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Community Urged to Make Poverty Wages History

Panel Calls on Community to Make Poverty Wages History

A diverse panel of community representatives is calling on all New Zealanders to make poverty wages history in 2006 at a press conference this Wednesday January 25, 12 noon at the Mercure Hotel, 8 Customs St.

The panel includes grassroots organisations, including health, student, ethnic and poverty groups, NGOs, unions and political representatives and will be joined by fast food workers from the SuperSizeMyPay.Com campaign to address New Zealand’s low wage crisis.

“The panel recognises low pay and a substandard minimum wage as being at the heart of poverty in New Zealand. It supports the fast food workers and their SuperSizeMyPay.Com campaign as a step towards winning a reasonable standard of living and making poverty wages history for all New Zealanders,” said John Minto, spokesperson for Global Peace and Justice Auckland.

SuperSizeMyPay.Com campaign co-ordinator, Simon Oosterman said that a broad range of community groups were adding their voices to fast food workers and customers for a liveable wage, highlighting that low wages have a detrimental impact on the community.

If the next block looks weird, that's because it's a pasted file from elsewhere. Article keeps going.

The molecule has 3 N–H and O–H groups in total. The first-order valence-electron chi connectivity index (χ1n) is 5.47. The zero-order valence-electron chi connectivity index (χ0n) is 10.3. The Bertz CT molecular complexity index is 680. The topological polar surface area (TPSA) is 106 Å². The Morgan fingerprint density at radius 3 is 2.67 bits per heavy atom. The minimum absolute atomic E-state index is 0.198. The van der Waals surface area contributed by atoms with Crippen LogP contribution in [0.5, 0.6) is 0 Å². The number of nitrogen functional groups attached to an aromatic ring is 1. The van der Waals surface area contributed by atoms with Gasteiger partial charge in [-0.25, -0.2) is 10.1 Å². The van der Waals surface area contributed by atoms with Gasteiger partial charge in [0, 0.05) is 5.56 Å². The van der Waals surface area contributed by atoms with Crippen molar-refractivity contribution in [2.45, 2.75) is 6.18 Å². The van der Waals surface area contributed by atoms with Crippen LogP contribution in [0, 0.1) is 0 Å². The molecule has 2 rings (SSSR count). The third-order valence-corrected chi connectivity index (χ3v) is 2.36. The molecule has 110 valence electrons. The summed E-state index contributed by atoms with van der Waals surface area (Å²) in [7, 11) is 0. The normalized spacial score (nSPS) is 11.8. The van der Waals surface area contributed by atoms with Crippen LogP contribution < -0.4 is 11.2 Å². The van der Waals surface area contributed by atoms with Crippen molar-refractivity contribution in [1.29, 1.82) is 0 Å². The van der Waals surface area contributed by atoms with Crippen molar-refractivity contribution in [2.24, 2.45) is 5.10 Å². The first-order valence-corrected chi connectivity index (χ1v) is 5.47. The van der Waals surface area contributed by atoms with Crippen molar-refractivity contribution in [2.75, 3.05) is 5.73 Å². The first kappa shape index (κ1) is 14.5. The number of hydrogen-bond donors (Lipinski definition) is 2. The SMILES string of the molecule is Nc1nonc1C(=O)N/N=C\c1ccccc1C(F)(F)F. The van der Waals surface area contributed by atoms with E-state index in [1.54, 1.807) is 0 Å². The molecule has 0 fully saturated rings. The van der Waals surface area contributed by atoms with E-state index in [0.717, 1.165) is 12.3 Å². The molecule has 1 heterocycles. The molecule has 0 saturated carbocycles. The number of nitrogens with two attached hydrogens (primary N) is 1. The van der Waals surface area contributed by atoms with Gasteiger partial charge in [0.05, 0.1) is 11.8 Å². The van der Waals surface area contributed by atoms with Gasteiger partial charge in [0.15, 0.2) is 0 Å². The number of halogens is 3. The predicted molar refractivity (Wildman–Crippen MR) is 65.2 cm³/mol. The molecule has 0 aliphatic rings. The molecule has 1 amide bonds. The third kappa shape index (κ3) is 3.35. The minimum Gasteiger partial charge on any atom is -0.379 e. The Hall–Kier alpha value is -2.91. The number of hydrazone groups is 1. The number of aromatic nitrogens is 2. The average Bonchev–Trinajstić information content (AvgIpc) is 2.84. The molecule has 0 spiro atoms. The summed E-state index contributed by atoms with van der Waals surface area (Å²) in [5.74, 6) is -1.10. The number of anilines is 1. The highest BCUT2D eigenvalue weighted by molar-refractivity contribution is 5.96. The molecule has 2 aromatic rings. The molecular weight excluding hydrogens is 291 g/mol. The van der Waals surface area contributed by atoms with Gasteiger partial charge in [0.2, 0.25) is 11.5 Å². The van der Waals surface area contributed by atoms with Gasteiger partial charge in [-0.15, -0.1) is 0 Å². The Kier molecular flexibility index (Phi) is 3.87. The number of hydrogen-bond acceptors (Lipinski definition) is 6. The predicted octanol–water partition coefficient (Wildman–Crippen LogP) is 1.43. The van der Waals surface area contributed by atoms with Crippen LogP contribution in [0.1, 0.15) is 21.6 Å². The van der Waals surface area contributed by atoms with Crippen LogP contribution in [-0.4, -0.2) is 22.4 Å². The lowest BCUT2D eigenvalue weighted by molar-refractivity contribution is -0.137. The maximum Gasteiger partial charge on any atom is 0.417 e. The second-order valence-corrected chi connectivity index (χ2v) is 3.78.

“Community groups are joining the fast food workers’ call for McDonald’s, Burger King and (Restaurant Brands restaurants) KFC, Starbucks and Pizza Hut, to take social responsibility for the welfare of their workers, their families and the wider community,” Oosterman said.

“In 2004, 19% of families had incomes below the poverty line and 43% of dependent children in sole parent families were living below the poverty line. [1] Over 22% of households reported that ‘food runs out because of lack of money’. [2]

“As the biggest brands, these companies set the wage standards for the entire industry and are in a key position to play a major role in making poverty wages history in New Zealand.

“Accepting the SuperSizeMyPay.Com demands for a $12 minimum wage, abolition of youth rates and secure hours would be a step in the right direction,” Oosterman concluded.

On Sunday February 12 at 2pm, community groups will join the Unite union and workers from the SuperSizeMyPay.Com campaign at the Auckland Town Hall for “Stopwork to Stop Low Pay”: the first public fast food stopwork meeting held in over 20 years. The panel is calling on the public to take action against poverty wages by attending the meeting which will feature bands, speakers and comedians.

Industrial negotiations continue despite the minimum wage increasing on March 27 to $10.25 up from $9.50 with youth rates for 16 and 17 year-olds increasing from $7.60 to $8.20. SuperSizeMyPay.Com is supporting Sue Bradford’s Youth Rates Bill to be debated in Parliament on February 15.

ENDS


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